New clues as to what really happens when we die

WE'RE told about the white light. Or that our life flashes before our eyes. But the truth is we haven't really had any way to know what happens right before we die. Until now.

Death is a mystery and one many find terrifying. But now a Victorian scientist says he's been able to detect exactly what happens 30 seconds before death.

Geelong-based neurologist Dr Cameron Shaw dissected the brain of a woman donated to Deakin University, along with VICE, in an attempt to find out what she went through leading up to her death.

He told VICE that the last 30 seconds of life can be divided up into 10-second intervals that help inform what would most likely be taking place inside the human brain.


First, because the brain's blood supply comes from underneath, the brain "tends to die from the top down, claiming our most human characteristics first," Dr Cameron said.

"Our sense of self, our sense of humour, our ability to think ahead - that stuff all goes within the first 10 to 20 seconds. Then, as the wave of blood-starved brain cells spread out, our memories and language centres short out, until we're left with just a core."

He said there is likely a light at the end of the tunnel, but that the "out of body experience" is not real.

READ: Inside one of Sydney's biggest crematoriums


No, turns out your out-of-body experience during a near-death incident is all a lie.

"I had a neuroscience instructor who had an out-of-body, near-death experience," Dr Shaw told VICE.

"They were trying to revive him and he witnessed that as a disconnected person.

"He was brought back and described that circumstance to others, this is what I saw, but basically everything he said, none of that actually happened.

"The brain can create a visual world around you that resembles something close to reality that isn't reality, because you're actually blind."


Yes. There is a light at the end of the tunnel but it may not be what you think.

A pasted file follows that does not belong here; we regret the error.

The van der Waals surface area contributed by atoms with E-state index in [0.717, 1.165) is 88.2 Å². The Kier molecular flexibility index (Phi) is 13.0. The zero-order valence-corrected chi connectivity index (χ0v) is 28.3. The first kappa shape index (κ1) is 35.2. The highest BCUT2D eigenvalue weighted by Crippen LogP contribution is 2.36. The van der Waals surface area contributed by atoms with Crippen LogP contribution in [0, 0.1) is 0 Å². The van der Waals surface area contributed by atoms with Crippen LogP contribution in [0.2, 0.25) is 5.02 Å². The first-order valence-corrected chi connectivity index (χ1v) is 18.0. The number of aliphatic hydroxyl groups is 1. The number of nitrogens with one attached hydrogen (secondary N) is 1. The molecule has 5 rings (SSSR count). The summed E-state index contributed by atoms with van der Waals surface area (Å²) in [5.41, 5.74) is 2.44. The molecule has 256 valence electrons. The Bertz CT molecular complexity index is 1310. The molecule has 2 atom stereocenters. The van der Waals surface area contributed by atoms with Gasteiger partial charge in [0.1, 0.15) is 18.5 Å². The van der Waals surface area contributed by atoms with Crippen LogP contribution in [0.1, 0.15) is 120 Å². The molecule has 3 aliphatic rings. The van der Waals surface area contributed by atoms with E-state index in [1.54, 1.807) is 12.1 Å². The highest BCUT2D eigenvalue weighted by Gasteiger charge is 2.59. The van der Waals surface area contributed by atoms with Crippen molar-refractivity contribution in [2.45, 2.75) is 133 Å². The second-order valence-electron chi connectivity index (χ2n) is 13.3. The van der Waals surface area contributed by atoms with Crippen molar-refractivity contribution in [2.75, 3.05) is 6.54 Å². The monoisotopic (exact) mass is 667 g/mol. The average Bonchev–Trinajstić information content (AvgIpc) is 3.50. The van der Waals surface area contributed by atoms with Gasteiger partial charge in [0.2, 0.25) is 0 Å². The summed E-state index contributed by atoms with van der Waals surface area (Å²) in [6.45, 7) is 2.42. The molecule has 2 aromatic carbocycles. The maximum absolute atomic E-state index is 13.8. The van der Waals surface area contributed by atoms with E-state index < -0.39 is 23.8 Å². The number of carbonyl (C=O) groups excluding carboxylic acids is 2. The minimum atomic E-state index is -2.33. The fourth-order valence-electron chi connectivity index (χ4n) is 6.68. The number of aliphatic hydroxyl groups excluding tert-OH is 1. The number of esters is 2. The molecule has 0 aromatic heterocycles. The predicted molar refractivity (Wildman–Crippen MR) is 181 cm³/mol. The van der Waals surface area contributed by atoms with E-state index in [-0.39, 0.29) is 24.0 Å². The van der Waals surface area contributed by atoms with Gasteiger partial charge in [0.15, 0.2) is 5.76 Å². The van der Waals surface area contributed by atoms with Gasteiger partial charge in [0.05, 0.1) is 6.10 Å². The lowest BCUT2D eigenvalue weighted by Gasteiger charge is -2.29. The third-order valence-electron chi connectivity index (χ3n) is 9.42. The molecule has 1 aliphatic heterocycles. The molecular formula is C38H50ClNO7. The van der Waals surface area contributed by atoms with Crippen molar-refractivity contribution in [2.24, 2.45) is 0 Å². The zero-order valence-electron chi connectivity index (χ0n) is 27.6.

Is it God? Well, Dr Shaw will leave that up to people's own interpretations, but he has quite a scientific reason why it happens.

"We know from experience tunnel vision emerges abruptly when you suddenly lose blood supply to the brain," Dr Shaw said.

"The first thing you notice in fainting is the narrowing of vision, followed by blackness. You could argue that's the way in which death would progress as well because the same mechanisms are in place and it's an interruption of blood flow to the brain."


Yes. We've heard our lives will flash before our eyes when we're on the brink of death and new research has found it is the last thing we think about before we die.

Researchers from Hadassah University in Jerusalem examined seven different people who had near-death experiences and discovered the flashbacks many people saw right before death were highly intense moments in their lives.

It's not like in Hollywood films, where the flashback starts at birth, then cuts to you on a swing, then your wedding day. It's not in chronological order and people who saw their lives flash before their eyes actually felt they had been taken to an alternate universe.

"There is not a linear progression, there is a lack of time limits," a person who was once on the brink of death told researchers.

"It was like being there for centuries. I was not in time or space. A moment, and a thousand years ... both and neither. It all happened at once, or some experiences within my near-death experience were going on at the same time as others, though my human mind separated them into different events."

Another person had a different experience but still saw flashbacks of friends and family.

They said they could go into each person individually and see and feel the pain they had in their lives.

"I was allowed to see that part of them and feel for myself what they felt."

Topics:  death editors picks general-seniors-news god

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